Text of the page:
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Social Psychology 2401 Week 2 Notes (9/7 and 9/9)

by: Asmaa Abdullah

Social Psychology 2401 Week 2 Notes (9/7 and 9/9) PSY 2401

Marketplace > Temple University > Psychology > PSY 2401 > Social Psychology 2401 Week 2 Notes 9 7 and 9 9
Asmaa Abdullah
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About this Document

These notes continue the chapter on methodology and the notes are synchronized to what Dr. Mattingly has explained during class.
Melinda Mattingly
Class Notes
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This 5 page Class Notes was uploaded by Asmaa Abdullah on Friday September 9, 2016. The Class Notes belongs to PSY 2401 at Temple University taught by Melinda Mattingly in Fall 2016. Since its upload, it has received 39 views. For similar materials see FOUNDATIONS OF SOCIAL PSYCHOLOGY in Psychology at Temple University.


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Date Created: 09/09/16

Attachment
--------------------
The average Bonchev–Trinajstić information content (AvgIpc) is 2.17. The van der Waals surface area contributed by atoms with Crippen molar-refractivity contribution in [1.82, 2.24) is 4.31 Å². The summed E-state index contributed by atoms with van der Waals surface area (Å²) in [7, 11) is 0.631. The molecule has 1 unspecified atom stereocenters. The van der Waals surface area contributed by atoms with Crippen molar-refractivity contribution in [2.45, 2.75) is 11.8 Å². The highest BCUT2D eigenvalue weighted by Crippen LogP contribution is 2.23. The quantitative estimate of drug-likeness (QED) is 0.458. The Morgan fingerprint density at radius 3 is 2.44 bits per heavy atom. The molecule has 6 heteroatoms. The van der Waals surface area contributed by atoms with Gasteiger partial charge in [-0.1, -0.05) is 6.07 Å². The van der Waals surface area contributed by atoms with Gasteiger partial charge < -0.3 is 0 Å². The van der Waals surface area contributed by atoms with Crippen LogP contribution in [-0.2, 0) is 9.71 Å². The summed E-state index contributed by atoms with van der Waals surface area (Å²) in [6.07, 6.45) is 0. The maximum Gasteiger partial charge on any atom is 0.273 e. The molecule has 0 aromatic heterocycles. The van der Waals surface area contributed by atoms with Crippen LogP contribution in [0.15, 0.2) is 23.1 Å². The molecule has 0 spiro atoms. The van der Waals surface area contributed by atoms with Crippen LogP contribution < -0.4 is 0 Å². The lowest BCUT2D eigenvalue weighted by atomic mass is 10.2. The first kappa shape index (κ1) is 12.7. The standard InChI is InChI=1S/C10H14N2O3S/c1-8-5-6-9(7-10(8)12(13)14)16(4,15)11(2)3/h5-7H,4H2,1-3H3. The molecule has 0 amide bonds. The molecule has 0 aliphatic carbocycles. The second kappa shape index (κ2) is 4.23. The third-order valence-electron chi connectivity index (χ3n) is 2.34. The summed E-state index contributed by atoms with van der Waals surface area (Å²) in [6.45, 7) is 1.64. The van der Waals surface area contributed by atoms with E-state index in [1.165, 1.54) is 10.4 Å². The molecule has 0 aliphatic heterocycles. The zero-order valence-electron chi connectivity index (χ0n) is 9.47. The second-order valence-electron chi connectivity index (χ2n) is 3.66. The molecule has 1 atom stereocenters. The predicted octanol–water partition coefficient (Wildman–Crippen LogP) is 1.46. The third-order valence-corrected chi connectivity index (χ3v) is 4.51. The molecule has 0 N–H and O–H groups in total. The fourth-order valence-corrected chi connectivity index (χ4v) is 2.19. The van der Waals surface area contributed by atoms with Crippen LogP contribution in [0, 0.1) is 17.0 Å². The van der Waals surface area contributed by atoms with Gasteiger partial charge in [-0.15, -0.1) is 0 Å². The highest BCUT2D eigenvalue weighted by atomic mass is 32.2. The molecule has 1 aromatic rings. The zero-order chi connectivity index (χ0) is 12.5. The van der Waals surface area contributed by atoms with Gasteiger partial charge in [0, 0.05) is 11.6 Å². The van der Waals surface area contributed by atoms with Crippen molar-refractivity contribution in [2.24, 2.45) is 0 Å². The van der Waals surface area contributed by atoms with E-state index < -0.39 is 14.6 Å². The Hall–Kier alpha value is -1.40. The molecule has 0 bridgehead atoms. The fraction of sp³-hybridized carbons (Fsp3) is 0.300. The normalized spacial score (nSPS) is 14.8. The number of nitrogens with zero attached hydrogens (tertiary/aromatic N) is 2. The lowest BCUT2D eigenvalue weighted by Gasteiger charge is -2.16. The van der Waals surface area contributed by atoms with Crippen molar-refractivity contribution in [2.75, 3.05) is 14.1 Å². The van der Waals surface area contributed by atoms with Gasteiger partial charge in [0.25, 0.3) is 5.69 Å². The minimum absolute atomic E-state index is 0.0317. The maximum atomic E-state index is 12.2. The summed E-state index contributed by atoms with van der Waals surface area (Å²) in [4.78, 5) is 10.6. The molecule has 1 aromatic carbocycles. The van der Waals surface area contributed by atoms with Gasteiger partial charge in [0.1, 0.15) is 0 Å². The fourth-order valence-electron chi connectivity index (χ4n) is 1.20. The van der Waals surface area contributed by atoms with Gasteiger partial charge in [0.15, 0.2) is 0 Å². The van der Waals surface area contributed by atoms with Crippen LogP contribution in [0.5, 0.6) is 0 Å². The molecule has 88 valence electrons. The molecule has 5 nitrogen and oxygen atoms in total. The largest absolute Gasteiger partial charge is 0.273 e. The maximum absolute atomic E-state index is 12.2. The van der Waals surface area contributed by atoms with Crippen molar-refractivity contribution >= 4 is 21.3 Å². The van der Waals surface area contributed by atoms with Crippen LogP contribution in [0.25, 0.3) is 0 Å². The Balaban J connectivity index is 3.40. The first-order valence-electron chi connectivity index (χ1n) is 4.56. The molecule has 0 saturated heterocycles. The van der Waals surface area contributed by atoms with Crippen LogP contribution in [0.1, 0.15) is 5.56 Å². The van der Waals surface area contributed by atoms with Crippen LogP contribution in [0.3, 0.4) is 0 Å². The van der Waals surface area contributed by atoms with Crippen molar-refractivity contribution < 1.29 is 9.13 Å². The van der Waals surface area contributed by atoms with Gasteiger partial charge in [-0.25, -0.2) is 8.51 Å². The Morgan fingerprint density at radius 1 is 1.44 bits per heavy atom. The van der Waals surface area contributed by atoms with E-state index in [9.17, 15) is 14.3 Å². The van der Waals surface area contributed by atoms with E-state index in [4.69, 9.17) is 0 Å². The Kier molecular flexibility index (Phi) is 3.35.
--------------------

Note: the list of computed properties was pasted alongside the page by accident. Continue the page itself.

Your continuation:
9/7: Week 1 Continuation: ● Observational Designs: ○ more work that goes into creating the research/study ○ one of the designs: Naturalistic observation ■ happens in natural settings (places that you go to  on a daily basis) ■ ethical in public settings ■ people being studied do not know they are being  observed/studied ■ advantage: ● more spontaneous/natural  observations ■ disadvantage: ● researcher does not have aspect of  control ■ Ethnography: ● is a setback of this method because  researchers might be prone to believe observations according to  their own culture might be ethnocentric (they might be biased to  their observations based on their own cultures or ethnicities) ○ another design: Laboratory Observation ■ happens in laboratory ■ people in the study know that they are being  observed ■ advantage: ● researcher has aspect of control ■ disadvantage: ● observations might not be natural  because the participants know they are being observed ○ Naturalistic and Laboratory have opposite advantages and  disadvantages ○ Disadvantages of Observational designs: ■ the type of behavior that can’t be observed is hard  to study with this type of data collection ■ Infrequent behaviors might be hard to come around in public/natural settings Research Design ● Descriptive ○ Provides evidence that behavior is occurring but not why it is  occurring (the why question is important in social psychology because we seek  answers and explanations about those behaviors) ● Correlational ○ is considered a type of descriptive research ○ technique in which two or more variables are systematically  measured and a relationship between them is assessed ○ describes the relationship between two actions; does not  necessarily mean one caused the other (Correlation does not mean  causation) (setback/problem) i. Third­variable problem: there might be a third  variable causing both of these actions even though the two actions are  correlated ii. this method might be used to trick people and  exploit correlations (example: Advertising) ○ it still does not answer why the behavior is happening ○ Correlation Coefficient i. describes strength of relationship between two  variables so that one can be predicted from the other ● ranges from +1 to ­1 ● the closer the number is to 1  (whether positive or negative) the stronger the relationship ● number tells us strength of  relationship, sign (+ or ­) tells us whether it is a positive or  negative correlation ● perfect correlation (+1 or ­1) almost  never happens in psychology ● the significance of the strength of the relationship varies from discipline to discipline (psychology,  geology, etc..) ii. also tells us type of relationship or if there is a  relationship at all iii. Positive Correlation ● increase or decrease together (go in  the same direction) iv. Negative Correlation ● opposite directions; one increases  the other decreases 9/9: ● Experimentation ○ Determines cause and effect ○ important but complicated ○ some variables are manipulated (changed) to observe the effect  on other variables ○ other variables are kept constant (do not change) between the  groups being studied i. we try to create as few differences to observe the  effect of that specific variable that is changed ii. the element of control iii. this helps us determine the cause and effect  relationship ○ one or more variables are being measured as the effect ○ Independent Variables i. variable that is manipulated ii. Subject variables ● quasi­experimentation ● a type of independent variable that  the researcher can’t control/manipulate (things about  participants/subjects: nationality, ethnicity, religion…) ○ Dependent variables i. variable that is measured ii. dependent depends on independent ○ Control Variables i. the variables that we are controlling/keeping the  same to create as few differences as possible ○ Experimental Condition i. Participants who are exposed to the independent  variable ○ Control Condition i. Participants who are not exposed to the  independent variable ii. if you don’t have a control group, your experiment  is not valid because there won’t be a comparison between control and  experimental ○ Random assignment to conditions i. if we assign them randomly, the two groups should  be very similar ii. helps get rid of criticisms of errors in experiment ○ Confound i. an error in our data that renders it useless ii. mostly an unintended independent variable that  messes up our cause and effect observation ○ Internal Validity i. if we follow all the rules of the experiment, we can  say our experiment has a high degree of internal validity and vice versa ii. internal validity allows us to make the cause­effect  statement ● meaning that the differences that i  find in my dependent variable are due to the differences in my  independent variable iii. to increase internal validity ● double­blind study ○ participant does not  know whether they are in control or experimental group ○ experimenter also  does not know whether the participant is in a control or  experimental group ○ Experimenter  expectancy effects decrease because experimenter  doesn’t observe the participant based on his/her own  expectations of the control/experimental study ○ best, but not always  possible ● single­blind study ○ only participant does  not know whether they are in control or experimental group ○ participant does not  respond based on what is expected of him ○ External Validity i. our ability to generalize that whatever happens in  lab happens in real world ii. internal validity and external validity degrees are  opposite ● internal validity increases, external  validity decreases ● maximum internal validity means  that external validity is possibly not applicable to the study  anymore ● there will always be limitations in  experimental studies because of this iii. Experimental realism (to solve the issue with  external validity) ● make the experiment seem as much as real life as we can ● the extent to which the experimental  procedures are involving to the participants and lead them to  behave naturally ● does not mean participant does not  know they are in a study ● this should lead to more natural  experiments ● Cover Study ○ a method of study  where experimenter tells the participant the variable that  will be studied but is actually measuring another variable ○ this improves  experimental realism which in turn improves external  validity iv. Mundane realism ● extent to which the experimental  situation resembles the real world ● field experiment Research Ethics ● Informed consent ○ informs participant enough of the research study so that the  participant can make the decision to participate ■ what participant is supposed to do ■ raises awareness to the risks in the study,  ● even if they are simple/benign  (bored, losing time, might be slightly uncomfortable) ○ minimal risks ● Confidentiality ○ experimenter cannot talk specifically of the person’s results ○ can talk generally but cannot single people out ○ best done by keeping results anonymous so that researcher has  more accurate responses (yields more honest responses) ○ even if they are anonymous, a lot of people are suspicious and  might not be honest